While India, on average, receives NRI remittances of $10-15 billion every year, the total assets owned by NRI investors in Indian equities are less than half a billion dollars, the Sebi data showed.
The move to include NRI investments was discussed by the Sebi-appointed H R Khan committee on easing of foreign portfolio investment (FPI) rules.
CHALKING OUT A STRATEGY
NRIs could be allowed to invest under category-II and -III of FPIs
At present, there are several curbs on NRI investments in equities
Hence, NRI investment in direct equities is minuscule
Move could boost capital flows at a time when the rupee is weakening
NRIs making portfolio investments can do it only through their designated banks
Move would require inter-regulatory consultations
The committee in its interim report said it was examining the recommendations that could be made to the central government and the Reserve Bank of India (RBI) on the matter. Sources say the regulator could allow NRIs meeting specific know your customer (KYC) norms, under category-II and -III FPIs, depending on the nature of the fund. The development comes at a time when the rupee is hitting new lows against the dollar. The domestic currency has depreciated 12 per cent to 72.45 for a dollar. In recent months, Sebi has drawn flak for placing restrictions on NRI investments coming via the FPI route through a circular dated April 10.
“Easing the investment norms for NRIs has been a long-standing demand since it has potential to attract impressive flows into Indian markets.
The current regulatory framework is not favourable for NRI investments. The category-III FPI route anyway allows several unregulated entities to invest in India. Hence, even if the NRI investment is coming from an institution like a family trust, it could be allowed to be a category-III FPI,” said a source.
Although Indian capital market activity is regulated by Sebi, NRI investments coming into the country are administered by the RBI through Foreign Exchange Management Act (Fema). Some of the existing provisions in the Act place NRIs at a disadvantaged position both compared to domestic investors and foreign portfolio investors.
“Further liberalisation of NRI investment norms would be welcome as India would be able to tap into a large pool of investments. However, the process will need inter-regulatory consultations since it touches upon domains of the RBI, tax department, etc. Rather than placing blanket curbs, it is better to allow investments and improve surveillance on money flow,” said Tejesh Chitlangi, partner, IC Universal Legal.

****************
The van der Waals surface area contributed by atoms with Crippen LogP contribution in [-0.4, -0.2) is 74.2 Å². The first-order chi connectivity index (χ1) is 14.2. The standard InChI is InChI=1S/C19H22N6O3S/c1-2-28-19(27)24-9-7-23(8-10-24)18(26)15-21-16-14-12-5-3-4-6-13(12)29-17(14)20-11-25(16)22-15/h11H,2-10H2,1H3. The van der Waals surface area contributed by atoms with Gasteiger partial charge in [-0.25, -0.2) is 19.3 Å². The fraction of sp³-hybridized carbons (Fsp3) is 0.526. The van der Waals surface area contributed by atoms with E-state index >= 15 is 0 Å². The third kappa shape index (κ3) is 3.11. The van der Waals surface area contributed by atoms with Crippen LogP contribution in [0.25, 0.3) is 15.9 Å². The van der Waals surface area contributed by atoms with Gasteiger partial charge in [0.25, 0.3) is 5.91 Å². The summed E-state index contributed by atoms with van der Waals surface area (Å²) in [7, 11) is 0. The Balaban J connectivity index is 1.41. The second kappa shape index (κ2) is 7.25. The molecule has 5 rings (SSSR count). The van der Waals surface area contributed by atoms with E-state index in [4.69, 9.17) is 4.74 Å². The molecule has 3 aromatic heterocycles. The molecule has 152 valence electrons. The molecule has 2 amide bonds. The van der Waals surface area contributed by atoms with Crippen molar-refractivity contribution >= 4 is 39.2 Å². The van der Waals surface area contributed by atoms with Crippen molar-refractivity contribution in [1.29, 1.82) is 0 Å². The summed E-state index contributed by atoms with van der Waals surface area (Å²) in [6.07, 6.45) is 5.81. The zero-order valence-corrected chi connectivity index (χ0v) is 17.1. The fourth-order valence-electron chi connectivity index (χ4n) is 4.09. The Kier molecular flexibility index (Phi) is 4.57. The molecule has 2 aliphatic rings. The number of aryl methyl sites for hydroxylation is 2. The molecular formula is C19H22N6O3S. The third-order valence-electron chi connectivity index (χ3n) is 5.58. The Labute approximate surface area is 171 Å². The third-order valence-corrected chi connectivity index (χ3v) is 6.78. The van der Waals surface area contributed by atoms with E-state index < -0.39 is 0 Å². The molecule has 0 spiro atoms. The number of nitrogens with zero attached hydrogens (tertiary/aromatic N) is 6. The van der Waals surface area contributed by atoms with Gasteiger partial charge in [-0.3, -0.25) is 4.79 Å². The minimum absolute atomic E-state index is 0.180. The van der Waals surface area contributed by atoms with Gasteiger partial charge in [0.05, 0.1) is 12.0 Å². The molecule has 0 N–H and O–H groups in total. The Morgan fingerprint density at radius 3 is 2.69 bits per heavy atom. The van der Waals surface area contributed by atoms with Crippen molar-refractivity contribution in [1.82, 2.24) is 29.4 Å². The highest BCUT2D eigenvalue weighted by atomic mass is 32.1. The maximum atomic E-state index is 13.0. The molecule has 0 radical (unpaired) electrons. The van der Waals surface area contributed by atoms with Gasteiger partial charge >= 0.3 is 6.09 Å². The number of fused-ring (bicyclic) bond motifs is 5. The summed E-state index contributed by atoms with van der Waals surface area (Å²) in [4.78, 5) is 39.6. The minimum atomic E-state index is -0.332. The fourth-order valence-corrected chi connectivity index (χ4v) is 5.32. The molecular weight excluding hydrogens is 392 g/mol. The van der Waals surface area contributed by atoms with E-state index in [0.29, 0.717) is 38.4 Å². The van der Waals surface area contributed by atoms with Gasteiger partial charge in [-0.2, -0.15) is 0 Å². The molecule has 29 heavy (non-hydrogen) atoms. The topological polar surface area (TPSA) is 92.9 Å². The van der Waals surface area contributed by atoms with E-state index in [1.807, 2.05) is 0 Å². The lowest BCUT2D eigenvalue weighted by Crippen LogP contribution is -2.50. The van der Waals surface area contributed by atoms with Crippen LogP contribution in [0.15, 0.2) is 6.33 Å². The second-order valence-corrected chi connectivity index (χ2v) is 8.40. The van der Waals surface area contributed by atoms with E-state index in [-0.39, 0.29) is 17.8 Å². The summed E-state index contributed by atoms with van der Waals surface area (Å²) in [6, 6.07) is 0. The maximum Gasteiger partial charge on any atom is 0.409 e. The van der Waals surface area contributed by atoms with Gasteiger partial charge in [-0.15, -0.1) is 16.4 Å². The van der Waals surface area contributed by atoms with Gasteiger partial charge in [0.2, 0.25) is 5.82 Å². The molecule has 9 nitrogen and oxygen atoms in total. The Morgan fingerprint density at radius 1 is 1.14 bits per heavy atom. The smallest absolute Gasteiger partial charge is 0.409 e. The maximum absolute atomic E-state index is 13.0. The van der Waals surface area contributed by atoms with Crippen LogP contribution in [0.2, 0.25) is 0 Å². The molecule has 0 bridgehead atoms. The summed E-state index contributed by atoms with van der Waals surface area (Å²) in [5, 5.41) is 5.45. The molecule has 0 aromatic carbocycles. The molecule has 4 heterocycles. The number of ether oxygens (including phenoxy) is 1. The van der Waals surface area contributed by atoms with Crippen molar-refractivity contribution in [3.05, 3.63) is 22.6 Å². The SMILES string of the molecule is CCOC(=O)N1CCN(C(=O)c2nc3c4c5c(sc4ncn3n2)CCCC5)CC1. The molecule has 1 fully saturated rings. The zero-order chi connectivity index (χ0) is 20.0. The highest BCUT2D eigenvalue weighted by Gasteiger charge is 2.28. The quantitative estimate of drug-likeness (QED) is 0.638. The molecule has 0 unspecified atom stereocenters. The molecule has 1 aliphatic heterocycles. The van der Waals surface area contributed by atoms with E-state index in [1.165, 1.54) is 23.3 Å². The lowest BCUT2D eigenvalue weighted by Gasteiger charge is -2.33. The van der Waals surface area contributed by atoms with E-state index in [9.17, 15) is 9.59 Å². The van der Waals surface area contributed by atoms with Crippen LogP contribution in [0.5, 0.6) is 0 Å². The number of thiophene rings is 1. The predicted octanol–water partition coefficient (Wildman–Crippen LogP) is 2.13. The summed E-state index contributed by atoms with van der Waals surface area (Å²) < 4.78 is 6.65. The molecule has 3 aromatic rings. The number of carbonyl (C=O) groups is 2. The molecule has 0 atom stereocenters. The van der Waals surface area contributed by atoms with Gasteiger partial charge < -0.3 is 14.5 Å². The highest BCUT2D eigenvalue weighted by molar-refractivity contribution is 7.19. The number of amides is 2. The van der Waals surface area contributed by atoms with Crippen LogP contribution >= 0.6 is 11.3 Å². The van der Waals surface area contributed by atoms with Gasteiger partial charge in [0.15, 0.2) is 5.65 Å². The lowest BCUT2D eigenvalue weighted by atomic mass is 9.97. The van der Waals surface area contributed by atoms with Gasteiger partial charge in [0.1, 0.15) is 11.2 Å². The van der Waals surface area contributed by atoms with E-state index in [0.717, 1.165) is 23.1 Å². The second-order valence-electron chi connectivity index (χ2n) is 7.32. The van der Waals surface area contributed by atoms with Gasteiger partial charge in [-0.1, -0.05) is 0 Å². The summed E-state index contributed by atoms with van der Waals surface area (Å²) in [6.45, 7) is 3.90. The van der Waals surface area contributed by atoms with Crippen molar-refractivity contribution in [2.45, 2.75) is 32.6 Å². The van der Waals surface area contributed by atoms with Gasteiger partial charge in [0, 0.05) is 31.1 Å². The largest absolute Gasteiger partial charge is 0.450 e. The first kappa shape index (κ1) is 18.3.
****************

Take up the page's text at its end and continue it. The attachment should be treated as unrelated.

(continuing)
According to the Fema regulations, NRIs can make portfolio investments only through the designated branch of the bank where their account is registered. This is comparatively a rigid system since all the other classes of investors sell and purchase shares through their brokers. The investment limits are also very low since an NRI cannot hold more than 5 per cent stake in a single company and all the NRIs put together cannot own more than 10 per cent in the company.
In comparison, a foreign portfolio investor can own up to 10 per cent in a company through the route and in most of the sectors 100 per cent foreign portfolio investor investments are also allowed. Further, NRIs are only allowed to trade on a delivery basis, curtailing their freedom to leverage bets on derivatives and other hybrid products.
NRI regulations have been kept tight, keeping in view the money laundering concerns.
Experts say the H R Khan committee could look at a lot of legacy issues in the FPI regime including NRI participation. The committee in an interim report submitted to Sebi on Saturday suggested numerous relaxations to the regime. This includes allowing NRIs to own non-controlling stake up to 25 per cent in an FPI.